Australia 7th on Knight Frank's Global House Price Index


Australia has placed seventh in Knight Frank's Global House Price Index for the September quarter, surging 25 places from 2016.  

The global index tracks housing market performance across 56 countries worldwide.

Australia recorded 10.2 per cent annual growth to September, maintaining the same growth rate as the June quarter.

The global index has increased by 5.1 per cent year-on-year in contrast to last quarter’s growth of 6.3 per cent -- representing the lowest annual growth rate the index has seen since the start of 2016.

Prices increased year-on-year in 88 per cent of countries tracked by the index, however almost half saw their growth rate decline compared to the previous quarter.


In contrast to the third quarter 2016 Australia has made a significant movement in the rankings up from 32nd position with 4.1 per cent growth.

“Interestingly, with weaker growth across the global marketplace, our ranking has moved up four spots to seventh place – we are also one of just seven cities tracked globally still performing with double-digit growth,” Knight Frank's head of residential research Michelle Ciesielski said.

Over the past five years to the third quarter 2017 the Asia Pacific region has dominated price growth led by India (76.1%), Hong Kong (60.1%) and New Zealand (56%).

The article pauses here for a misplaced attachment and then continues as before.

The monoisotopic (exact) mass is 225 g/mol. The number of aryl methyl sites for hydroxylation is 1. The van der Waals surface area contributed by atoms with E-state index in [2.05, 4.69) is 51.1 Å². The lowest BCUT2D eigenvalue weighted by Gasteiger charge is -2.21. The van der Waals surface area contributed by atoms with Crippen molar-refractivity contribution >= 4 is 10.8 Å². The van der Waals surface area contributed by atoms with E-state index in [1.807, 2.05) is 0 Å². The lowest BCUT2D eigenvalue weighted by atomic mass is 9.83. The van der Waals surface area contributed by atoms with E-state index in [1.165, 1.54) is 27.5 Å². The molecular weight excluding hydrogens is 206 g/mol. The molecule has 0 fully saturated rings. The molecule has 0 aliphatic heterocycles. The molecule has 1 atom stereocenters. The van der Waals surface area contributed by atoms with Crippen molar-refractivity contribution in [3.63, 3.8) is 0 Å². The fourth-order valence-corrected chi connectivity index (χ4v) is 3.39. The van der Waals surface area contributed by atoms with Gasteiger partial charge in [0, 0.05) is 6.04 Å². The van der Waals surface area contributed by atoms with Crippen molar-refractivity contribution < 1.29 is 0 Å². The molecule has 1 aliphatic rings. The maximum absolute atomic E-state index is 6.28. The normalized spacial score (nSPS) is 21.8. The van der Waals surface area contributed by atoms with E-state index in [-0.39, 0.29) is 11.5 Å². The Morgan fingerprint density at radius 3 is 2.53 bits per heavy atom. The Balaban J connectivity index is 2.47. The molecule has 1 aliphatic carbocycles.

Australia was fifth in the region over this time, with total growth of 45.9 per cent.


“Although some of the heat has been taken out of the Sydney residential market of late, Melbourne, Hobart and Canberra are thriving – driving up total annual growth," head of residential Sarah Harding said.

“Additionally, the worst appears to be behind Perth’s residential markets and this is also contributing positively to the overall Australian performance.

“As investors find it increasingly harder to obtain finance, we’re experiencing more enquiries from owner-occupiers, including those looking to downsize, and we’re starting to see the return of first-time buyers to the market,” Harding said.

New Zealand have dropped out of the top ten for this quarter, down to 27th as annualised price growth declined from 10.4 per cent to 5.2 per cent. Tighter lending conditions and plans to introduce a ban on foreign investors in 2018 have potentially reduced some of the speculative activity in the New Zealand market.

Average prices in the US accelerated 6.2 per cent over the 12-month period up from 5.8 per cent last quarter while on the other hand the UK has experienced a slight fall from 2.8 per cent to 2.6 per cent, however the market remains highly localised with affordability a key concern in many markets.

China has slipped from 12th to 19th position with house prices now rising at their slowest rate for five quarters due to tighter macro-prudential regulations, up by 6.5 per cent on an annual basis according to China's National Bureau of Statistics.

European housing markets are firmly back in the spotlight. On average, the region recorded 5.6 per cent annual price growth in the year to September, up from 2.3 per cent three years ago.

Despite Europe’s recent recovery, analysis over a five and 10-year period underlines the extent to which countries within the Asian Pacific still rank amongst the highest performers.

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